'Flesh-Eating' Bacteria: Know the Basic Science Before Going to the Beach

Infectious bacteria have been reported on beaches from Florida to Delaware.

Unsplash / Louis Hansel

Flesh-eating bacteria are having a bit of a moment. Local news reports are rolling in from Florida to Delaware describing serious infections that usually result from some combination of an open wound and a day at the beach. These bacteria can cause serious infections that take a lasting toll on the people affected by them. But knowing the basics about the infection makes the flesh-eating bacteria sound more rooted in reality and less like something out of Stranger Things.

When a bacteria earns the title of “flesh eating,” it typically means that it can cause the skin around an open wound to die. It’s not so much that the bacteria is actually being eaten, per se. Occasionally, that condition can progress to a very serious condition called necrotizing fasciitis. This type of infection is rare but incredibly serious: One in three people who have a serious necrotizing fasciitis infection can die from it, according to the US Centers for Disease Control and Prevention.

These infections can seem very scary, and sadly have already caused fatalities this year.

Fortunately, we know a lot about the two major bacteria behind these infections and how to deal with them.

Two Bacteria Cause Necrotizing Fasciitis

The CDC says that group A Streptococcus bacteria are the most common cause of necrotizing fasciitis in the United States. Tracking infections through an online system, it reports that about 700 to 1,200 group A Streptococcus cases occur each year in the US. Though they can occur after a visit to the beach, these infections have been documented without a dip in the ocean or exposure to seafood.

In 2017, one hiker who mistook the wounds caused by group A Streptococcus for blisters was later admitted to a hospital, where doctors confirmed a case of necrotizing fasciitis. Fortunately, he recovered.

But while group A Streptococcus may be the most common form of “flesh-eating” bacteria in terms of statistics, it’s not the subject of the most recent local news reports.

The Most Famous Flesh-Eating Bacteria

The recent onslaught of reports in the US have come from states as far apart as Florida, Maryland, and Texas. All the cases describe encounters with one flesh-eating bacteria in particular: Vibrio vulnificus.

Vibrio vulnificus, a flesh-eating bacteria responsible for several beach-based infections this year. 

Wikimedia Commons 

These reports all tell a similar story that begins when someone with an open wound goes for a swim in salt or brackish water. Swimming with an open wound is a common way to get that wound infected with Vibrio vulnificus. But infections can also happen from consuming raw or undercooked shellfish.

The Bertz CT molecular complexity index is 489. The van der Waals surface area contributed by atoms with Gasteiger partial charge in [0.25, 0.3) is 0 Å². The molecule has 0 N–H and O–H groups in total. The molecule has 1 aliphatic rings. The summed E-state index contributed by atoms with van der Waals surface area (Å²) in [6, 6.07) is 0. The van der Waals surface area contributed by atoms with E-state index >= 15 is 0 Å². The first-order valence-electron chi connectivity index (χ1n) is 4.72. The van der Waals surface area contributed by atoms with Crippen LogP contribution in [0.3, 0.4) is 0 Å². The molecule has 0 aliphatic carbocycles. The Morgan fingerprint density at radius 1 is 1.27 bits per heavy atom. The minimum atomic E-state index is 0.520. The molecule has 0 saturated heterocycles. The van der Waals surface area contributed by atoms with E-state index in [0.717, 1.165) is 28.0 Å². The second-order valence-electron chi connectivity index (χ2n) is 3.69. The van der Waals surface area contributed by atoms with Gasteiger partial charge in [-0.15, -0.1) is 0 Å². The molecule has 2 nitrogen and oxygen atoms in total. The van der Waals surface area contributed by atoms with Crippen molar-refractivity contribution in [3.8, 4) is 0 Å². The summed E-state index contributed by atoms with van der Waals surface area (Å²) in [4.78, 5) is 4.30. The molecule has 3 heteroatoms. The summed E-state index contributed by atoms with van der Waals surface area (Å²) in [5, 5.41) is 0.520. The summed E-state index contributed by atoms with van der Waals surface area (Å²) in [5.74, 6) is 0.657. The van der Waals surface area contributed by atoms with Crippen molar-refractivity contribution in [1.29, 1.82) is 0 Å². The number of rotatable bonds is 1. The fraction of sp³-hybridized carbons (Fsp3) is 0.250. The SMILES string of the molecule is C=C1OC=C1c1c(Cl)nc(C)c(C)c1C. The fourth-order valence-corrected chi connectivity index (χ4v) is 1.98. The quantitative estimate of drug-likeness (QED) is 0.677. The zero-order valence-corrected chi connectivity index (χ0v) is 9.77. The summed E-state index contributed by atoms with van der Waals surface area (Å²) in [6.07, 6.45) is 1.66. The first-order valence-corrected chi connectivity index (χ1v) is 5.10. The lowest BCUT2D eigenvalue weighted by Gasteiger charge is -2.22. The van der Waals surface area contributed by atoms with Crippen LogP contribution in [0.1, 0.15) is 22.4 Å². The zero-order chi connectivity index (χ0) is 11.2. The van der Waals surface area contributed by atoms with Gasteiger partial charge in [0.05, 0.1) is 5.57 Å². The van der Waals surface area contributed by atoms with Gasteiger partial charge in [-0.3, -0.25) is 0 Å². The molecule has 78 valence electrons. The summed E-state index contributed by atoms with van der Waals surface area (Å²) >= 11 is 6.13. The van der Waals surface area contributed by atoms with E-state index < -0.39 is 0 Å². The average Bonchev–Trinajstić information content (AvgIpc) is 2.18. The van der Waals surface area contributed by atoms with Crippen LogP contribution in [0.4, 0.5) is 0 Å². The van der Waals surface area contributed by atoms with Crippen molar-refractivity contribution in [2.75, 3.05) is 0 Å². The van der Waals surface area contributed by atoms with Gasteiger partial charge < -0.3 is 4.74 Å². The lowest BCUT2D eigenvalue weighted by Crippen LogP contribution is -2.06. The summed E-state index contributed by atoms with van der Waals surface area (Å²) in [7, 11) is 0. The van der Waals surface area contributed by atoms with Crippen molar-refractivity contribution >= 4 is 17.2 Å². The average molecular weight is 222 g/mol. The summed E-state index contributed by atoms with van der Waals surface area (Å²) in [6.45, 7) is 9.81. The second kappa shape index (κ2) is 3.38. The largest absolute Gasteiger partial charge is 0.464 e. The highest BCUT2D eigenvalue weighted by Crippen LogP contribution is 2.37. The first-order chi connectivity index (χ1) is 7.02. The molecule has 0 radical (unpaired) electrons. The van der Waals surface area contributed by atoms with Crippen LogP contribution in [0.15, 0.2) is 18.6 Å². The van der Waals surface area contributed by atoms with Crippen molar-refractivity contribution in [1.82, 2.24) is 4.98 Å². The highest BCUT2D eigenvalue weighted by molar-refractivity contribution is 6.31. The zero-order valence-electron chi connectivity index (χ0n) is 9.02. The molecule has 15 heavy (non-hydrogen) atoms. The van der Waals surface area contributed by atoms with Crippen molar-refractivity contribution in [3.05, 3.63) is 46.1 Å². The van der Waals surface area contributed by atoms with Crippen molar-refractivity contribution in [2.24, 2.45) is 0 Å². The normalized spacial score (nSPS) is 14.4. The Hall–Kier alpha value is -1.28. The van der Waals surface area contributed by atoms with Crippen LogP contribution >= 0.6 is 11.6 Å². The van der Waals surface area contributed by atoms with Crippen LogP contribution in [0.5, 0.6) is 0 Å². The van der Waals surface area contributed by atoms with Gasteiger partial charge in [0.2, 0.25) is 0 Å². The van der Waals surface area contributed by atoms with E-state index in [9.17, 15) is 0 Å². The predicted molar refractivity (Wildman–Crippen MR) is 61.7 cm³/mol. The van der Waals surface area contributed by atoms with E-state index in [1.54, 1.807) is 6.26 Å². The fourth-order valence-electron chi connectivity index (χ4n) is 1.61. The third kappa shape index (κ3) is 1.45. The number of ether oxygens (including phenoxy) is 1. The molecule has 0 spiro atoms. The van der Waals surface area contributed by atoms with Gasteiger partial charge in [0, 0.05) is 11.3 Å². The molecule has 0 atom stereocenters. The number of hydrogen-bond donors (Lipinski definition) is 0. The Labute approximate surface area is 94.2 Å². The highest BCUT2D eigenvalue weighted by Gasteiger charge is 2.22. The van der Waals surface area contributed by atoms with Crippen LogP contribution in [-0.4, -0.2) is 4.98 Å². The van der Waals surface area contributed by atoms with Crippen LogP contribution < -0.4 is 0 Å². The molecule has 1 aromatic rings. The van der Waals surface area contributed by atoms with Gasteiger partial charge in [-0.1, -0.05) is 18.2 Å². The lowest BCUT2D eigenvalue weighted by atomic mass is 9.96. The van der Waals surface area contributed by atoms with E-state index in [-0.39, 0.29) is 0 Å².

According to the CDC, Vibrio vulnificus infections occur in about 205 people per year and are treatable with antibiotics. These infections can become very serious: Roughly one in seven people with a Vibrio vulnificus wound infection dies, according to the CDC.

Who is Most Susceptible to Infection?

The people who are most susceptible to both group A Streptococcus and Vibrio include people who already have compromised immune systems or other conditions that can weaken the immune response, like diabetes, cancer, or liver disease.

There’s some evidence, however, that men tend to fall victim to Vibrio infections more often that women do. As James Oliver, Ph.D., a professor at the University of North Carolina, Charlotte who studies aquatic bacteria told Inverse previously, 80 percent of people who get Vibrio infections are men over the age of 40 who are also at risk for liver scarring (cirrhosis).

“This [the frequency of male victims] appears to be because this is the major group of individuals who develop cirrhosis,” Oliver said. “It also appears that estrogen protects females, to some extent, from the toxin V. vulnificus produces.”

How to Keep an Eye Out For Both Types of Infections

No matter what “flesh-eating” bacteria is responsible for an infection, the guidelines to help avoid them are the same. Staying safe really comes down to being responsible about wound care and acting quickly at the first sign of an infection. Symptoms usually include red swelling around the wound, pain in the area, and fever.

To avoid these infections altogether, the CDC advises staying out of salt or brackish water if you have an open wound or, at the very least, wrapping that wound up tightly before entering the water.